Everyone loves Kubernetes, the open-source container orchestration platform. At least, they love it today.
But will Kubernetes, also known as K8s, still be such a huge deal five or 10 years from now? There are more than a few reasons to imagine that Kubernetes' future isn't bright. Kubernetes may not disappear entirely, but it could lose its luster in the way that, for example, OpenStack has ceased to be the game-changing platform it once was, or that products like Google Buzz turned out to be much less disruptive than they once seemed.
To prove the point, here are three reasons why Kubernetes' popularity may fade over the next several years.
1. Kubernetes Is Hard
Arguably the greatest challenge that Kubernetes faces in becoming a platform that gains widespread, long-standing adoption is that it's just hard. Kubernetes is so complex and so different from virtually every other type of platform out there that truly learning how to use it takes months, if not years. The fact that the Kubernetes developers tend to roll out new features (and, sometimes, deprecate existing ones) on a not-infrequent basis makes it even more difficult to master the platform.
Admittedly, most platforms worth using are hard to learn. It's not as if you could master OpenStack in a day, either. But maybe that's why not a lot of people are using OpenStack.
I'd also argue that Kubernetes lacks the usability tooling that has helped other complex platforms take off. For example, running a Windows or Linux server is pretty complicated, too, but people use Windows and Linux for servers because there are tons of tools that make the process easy.
In contrast, Kubernetes currently lacks what I'd consider real usability tooling. The various K8s dashboards out there support only a subset of all Kubernetes functionality. Tools like Helm simplify application deployment a bit, but they remain pretty rough around the edges, especially when things go wrong.
I could go on, but you get the point: Kubernetes just lacks the user-friendliness that it may need to succeed over the long term.
2. There Are Too Many Kubernetes Add-ons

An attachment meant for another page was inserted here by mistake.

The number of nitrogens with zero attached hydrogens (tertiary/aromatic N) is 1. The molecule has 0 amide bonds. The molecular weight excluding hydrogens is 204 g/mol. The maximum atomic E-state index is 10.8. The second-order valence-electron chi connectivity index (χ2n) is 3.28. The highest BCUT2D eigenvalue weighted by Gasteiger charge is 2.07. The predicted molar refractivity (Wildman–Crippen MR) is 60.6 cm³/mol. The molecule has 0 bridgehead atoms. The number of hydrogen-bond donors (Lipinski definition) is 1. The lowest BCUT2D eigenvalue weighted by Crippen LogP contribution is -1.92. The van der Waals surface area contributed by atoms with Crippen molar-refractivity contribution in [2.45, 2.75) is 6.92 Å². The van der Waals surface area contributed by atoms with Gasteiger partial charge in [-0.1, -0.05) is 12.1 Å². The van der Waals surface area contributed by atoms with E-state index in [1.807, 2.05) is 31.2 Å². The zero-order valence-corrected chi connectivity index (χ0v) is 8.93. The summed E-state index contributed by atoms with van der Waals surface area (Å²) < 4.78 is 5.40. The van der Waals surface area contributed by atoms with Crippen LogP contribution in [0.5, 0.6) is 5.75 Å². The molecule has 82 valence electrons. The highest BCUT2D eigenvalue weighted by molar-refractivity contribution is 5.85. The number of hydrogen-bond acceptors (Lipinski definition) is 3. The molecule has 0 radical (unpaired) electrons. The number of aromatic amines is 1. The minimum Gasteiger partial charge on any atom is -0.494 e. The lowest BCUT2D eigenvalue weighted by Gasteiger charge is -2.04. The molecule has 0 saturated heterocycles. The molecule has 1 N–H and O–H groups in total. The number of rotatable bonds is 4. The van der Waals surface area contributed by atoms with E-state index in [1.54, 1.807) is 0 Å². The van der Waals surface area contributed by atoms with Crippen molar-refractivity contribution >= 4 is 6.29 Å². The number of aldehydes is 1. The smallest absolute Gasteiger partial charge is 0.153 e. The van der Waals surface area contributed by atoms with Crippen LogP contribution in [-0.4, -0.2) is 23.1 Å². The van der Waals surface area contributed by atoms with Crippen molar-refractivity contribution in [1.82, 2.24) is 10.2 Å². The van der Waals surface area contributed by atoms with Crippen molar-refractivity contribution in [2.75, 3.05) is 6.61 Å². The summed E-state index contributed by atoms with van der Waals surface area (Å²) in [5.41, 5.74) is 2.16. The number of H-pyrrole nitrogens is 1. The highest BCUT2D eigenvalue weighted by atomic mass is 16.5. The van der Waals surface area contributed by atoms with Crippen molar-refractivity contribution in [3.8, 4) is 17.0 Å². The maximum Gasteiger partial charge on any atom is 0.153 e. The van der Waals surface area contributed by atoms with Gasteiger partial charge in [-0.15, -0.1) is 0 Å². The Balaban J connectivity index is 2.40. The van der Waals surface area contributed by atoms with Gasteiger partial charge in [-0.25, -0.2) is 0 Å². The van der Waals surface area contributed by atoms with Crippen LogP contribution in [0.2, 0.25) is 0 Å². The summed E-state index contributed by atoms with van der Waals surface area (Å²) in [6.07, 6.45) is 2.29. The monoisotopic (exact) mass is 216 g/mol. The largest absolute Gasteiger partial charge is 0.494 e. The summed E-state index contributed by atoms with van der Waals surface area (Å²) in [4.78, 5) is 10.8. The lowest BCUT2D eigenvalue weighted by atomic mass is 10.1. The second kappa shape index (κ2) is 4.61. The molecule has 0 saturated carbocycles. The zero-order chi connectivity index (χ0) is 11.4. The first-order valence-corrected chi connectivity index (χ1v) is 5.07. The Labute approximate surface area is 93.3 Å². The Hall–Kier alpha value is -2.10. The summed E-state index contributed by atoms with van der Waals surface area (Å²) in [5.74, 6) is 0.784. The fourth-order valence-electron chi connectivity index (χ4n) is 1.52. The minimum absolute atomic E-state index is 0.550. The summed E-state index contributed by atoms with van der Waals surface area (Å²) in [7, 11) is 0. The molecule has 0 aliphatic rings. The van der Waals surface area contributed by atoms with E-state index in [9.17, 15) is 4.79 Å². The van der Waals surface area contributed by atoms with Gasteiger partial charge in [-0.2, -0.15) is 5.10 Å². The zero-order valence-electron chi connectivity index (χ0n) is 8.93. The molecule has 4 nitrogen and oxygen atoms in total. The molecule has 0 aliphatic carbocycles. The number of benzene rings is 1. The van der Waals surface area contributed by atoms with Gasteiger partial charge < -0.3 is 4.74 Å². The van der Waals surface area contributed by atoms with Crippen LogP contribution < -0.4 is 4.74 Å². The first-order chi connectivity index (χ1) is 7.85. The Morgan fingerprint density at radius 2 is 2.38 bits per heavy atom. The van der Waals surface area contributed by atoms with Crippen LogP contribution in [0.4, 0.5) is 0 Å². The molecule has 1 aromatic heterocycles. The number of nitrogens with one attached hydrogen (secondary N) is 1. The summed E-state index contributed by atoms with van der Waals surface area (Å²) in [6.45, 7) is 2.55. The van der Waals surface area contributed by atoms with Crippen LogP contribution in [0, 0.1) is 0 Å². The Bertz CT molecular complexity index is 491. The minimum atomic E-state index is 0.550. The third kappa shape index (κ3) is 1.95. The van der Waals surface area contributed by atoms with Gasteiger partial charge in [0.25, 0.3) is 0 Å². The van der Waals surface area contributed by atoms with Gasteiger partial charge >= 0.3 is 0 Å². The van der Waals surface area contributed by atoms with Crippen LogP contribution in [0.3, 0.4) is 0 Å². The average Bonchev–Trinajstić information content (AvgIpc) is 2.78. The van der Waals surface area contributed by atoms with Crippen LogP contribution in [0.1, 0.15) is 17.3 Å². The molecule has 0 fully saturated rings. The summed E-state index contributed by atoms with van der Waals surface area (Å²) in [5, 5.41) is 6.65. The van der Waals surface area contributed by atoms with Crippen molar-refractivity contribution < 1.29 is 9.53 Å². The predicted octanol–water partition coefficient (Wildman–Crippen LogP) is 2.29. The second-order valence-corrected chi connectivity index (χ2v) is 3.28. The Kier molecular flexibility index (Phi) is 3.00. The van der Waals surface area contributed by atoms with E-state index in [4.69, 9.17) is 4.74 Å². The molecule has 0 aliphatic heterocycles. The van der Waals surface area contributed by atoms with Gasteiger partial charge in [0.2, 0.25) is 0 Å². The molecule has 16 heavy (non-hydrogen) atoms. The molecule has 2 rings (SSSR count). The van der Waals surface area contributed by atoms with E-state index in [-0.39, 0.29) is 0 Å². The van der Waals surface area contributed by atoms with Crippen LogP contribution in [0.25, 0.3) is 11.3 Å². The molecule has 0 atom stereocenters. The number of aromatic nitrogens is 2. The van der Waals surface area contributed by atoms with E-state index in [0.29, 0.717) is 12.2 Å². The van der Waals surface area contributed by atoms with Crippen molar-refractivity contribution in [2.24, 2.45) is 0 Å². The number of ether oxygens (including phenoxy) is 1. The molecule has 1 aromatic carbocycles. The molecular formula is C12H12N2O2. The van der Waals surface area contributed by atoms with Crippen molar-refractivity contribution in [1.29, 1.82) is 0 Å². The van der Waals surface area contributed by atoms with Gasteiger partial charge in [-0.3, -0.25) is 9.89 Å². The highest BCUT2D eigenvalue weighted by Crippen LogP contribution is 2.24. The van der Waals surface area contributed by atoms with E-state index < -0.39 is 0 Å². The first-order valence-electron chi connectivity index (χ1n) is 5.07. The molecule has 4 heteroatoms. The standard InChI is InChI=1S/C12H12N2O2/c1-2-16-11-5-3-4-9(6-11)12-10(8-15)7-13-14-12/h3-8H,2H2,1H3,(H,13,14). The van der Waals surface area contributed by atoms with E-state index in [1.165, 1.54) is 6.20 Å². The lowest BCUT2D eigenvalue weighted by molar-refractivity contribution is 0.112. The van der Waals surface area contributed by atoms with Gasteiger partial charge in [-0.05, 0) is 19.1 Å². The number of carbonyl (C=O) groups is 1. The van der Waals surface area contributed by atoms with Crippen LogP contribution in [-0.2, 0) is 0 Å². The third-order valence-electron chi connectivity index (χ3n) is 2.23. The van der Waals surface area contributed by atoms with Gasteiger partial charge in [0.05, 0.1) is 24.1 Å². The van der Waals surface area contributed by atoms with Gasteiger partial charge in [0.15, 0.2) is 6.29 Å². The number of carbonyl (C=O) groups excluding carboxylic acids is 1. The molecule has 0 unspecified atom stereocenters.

Comparatively speaking, the native functionality of Kubernetes itself is pretty limited. Kubernetes basically just orchestrates applications. If you want scalable monitoring, storage management, complex networking configurations, the ability to run virtual machines, and so on, you need plug-ins or add-ons.
Now, I suspect that this modular nature is by design. The Kubernetes developers probably don't want to try to build all of these features into the core platform. So they let other people implement them in the form of add-ons.
The problem, though, is that we're at the point where you essentially can't use Kubernetes in production without a whole bunch of add-ons. Even if you use a Kubernetes distribution that is designed to be feature-complete out-of-the-box, you may still end up plugging third-party tools into it.
This makes Kubernetes different, I think, from platforms like Linux, which bakes most of the functionality that users could want into the core product. When I install Ubuntu, I don't need to rely on a host of tools that I downloaded from far-flung GitHub repos in order to make my system do anything useful. I can't say the same for Kubernetes, and that's a problem if people are going to use K8s for decades.
3. Not All Workloads Can Run on Kubernetes
It would be easy to imagine Kubernetes being with us for the long haul if it could host every workload under the sun. But it can't. Natively, it can only run containers. (You could run things like VMs and serverless functions with add-ons, but that brings us back to my point above about how Kubernetes requires too many add-ons.)
Compare that with other hosting platforms that have stood the test of time, and Kubernetes appears to be an outlier. You can deploy virtually anything you want in a public cloud, for example — legacy apps and cloud-native apps alike.
The fact that Kubernetes remains Linux-centric is also a complicating factor. Sure, you can run Windows nodes if you want to host Windows apps, but the overwhelming focus of the Kubernetes ecosystem — not to mention the Kubernetes developers themselves — is on Linux nodes and Linux containers.
All of the above means that Kubernetes may not prove to be the best long-term choice for businesses that have legacy workloads, Windows-based workloads, or both.
Kubernetes' Future Up in the Air
Again, I don't think that Kubernetes will disappear entirely. But there's a chance it won't live up to all of the hype that it has enjoyed over the past several years. It may turn out to be too hard to deploy and manage, too dependent on third-party add-ons, and too narrowly focused on cloud-native apps to become the type of platform that is still central to businesses around the world decades from now.
About the authorChristopher Tozzi is a technology analyst with subject matter expertise in cloud computing, application development, open source software, virtualization, containers and more. He also lectures at a major university in the Albany, New York, area. His book, “For Fun and Profit: A History of the Free and Open Source Software Revolution,” was published by MIT Press.